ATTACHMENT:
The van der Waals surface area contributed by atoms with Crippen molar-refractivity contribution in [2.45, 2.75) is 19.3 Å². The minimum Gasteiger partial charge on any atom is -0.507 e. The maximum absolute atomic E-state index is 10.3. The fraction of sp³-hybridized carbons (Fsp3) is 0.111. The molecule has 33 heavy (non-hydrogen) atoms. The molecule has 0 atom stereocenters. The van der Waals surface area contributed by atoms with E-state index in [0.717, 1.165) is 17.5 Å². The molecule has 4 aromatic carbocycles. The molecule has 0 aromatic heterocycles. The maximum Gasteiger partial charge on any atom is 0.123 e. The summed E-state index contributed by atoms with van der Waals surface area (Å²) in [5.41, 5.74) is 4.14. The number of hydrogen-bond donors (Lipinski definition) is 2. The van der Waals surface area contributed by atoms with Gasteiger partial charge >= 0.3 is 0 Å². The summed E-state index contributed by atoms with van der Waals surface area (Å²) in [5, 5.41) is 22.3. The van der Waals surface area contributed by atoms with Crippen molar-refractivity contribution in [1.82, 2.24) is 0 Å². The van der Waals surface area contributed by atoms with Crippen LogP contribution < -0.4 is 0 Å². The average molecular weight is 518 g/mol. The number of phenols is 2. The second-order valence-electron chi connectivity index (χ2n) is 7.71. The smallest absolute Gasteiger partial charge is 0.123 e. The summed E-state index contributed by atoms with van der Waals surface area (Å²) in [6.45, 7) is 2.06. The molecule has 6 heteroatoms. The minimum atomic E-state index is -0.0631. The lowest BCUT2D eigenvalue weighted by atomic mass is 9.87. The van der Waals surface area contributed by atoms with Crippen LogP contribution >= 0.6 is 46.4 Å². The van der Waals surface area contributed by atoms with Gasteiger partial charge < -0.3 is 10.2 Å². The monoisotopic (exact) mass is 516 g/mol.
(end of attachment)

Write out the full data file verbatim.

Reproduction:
The van der Waals surface area contributed by atoms with Crippen molar-refractivity contribution in [2.45, 2.75) is 19.3 Å². The minimum Gasteiger partial charge on any atom is -0.507 e. The maximum absolute atomic E-state index is 10.3. The fraction of sp³-hybridized carbons (Fsp3) is 0.111. The molecule has 33 heavy (non-hydrogen) atoms. The molecule has 0 atom stereocenters. The van der Waals surface area contributed by atoms with E-state index in [0.717, 1.165) is 17.5 Å². The molecule has 4 aromatic carbocycles. The molecule has 0 aromatic heterocycles. The maximum Gasteiger partial charge on any atom is 0.123 e. The summed E-state index contributed by atoms with van der Waals surface area (Å²) in [5.41, 5.74) is 4.14. The number of hydrogen-bond donors (Lipinski definition) is 2. The van der Waals surface area contributed by atoms with Gasteiger partial charge >= 0.3 is 0 Å². The summed E-state index contributed by atoms with van der Waals surface area (Å²) in [5, 5.41) is 22.3. The van der Waals surface area contributed by atoms with Crippen molar-refractivity contribution in [1.82, 2.24) is 0 Å². The van der Waals surface area contributed by atoms with Crippen LogP contribution < -0.4 is 0 Å². The average molecular weight is 518 g/mol. The number of phenols is 2. The second-order valence-electron chi connectivity index (χ2n) is 7.71. The smallest absolute Gasteiger partial charge is 0.123 e. The summed E-state index contributed by atoms with van der Waals surface area (Å²) in [6.45, 7) is 2.06. The molecule has 6 heteroatoms. The minimum atomic E-state index is -0.0631. The lowest BCUT2D eigenvalue weighted by atomic mass is 9.87. The van der Waals surface area contributed by atoms with Crippen LogP contribution >= 0.6 is 46.4 Å². The van der Waals surface area contributed by atoms with Gasteiger partial charge < -0.3 is 10.2 Å². The monoisotopic (exact) mass is 516 g/mol.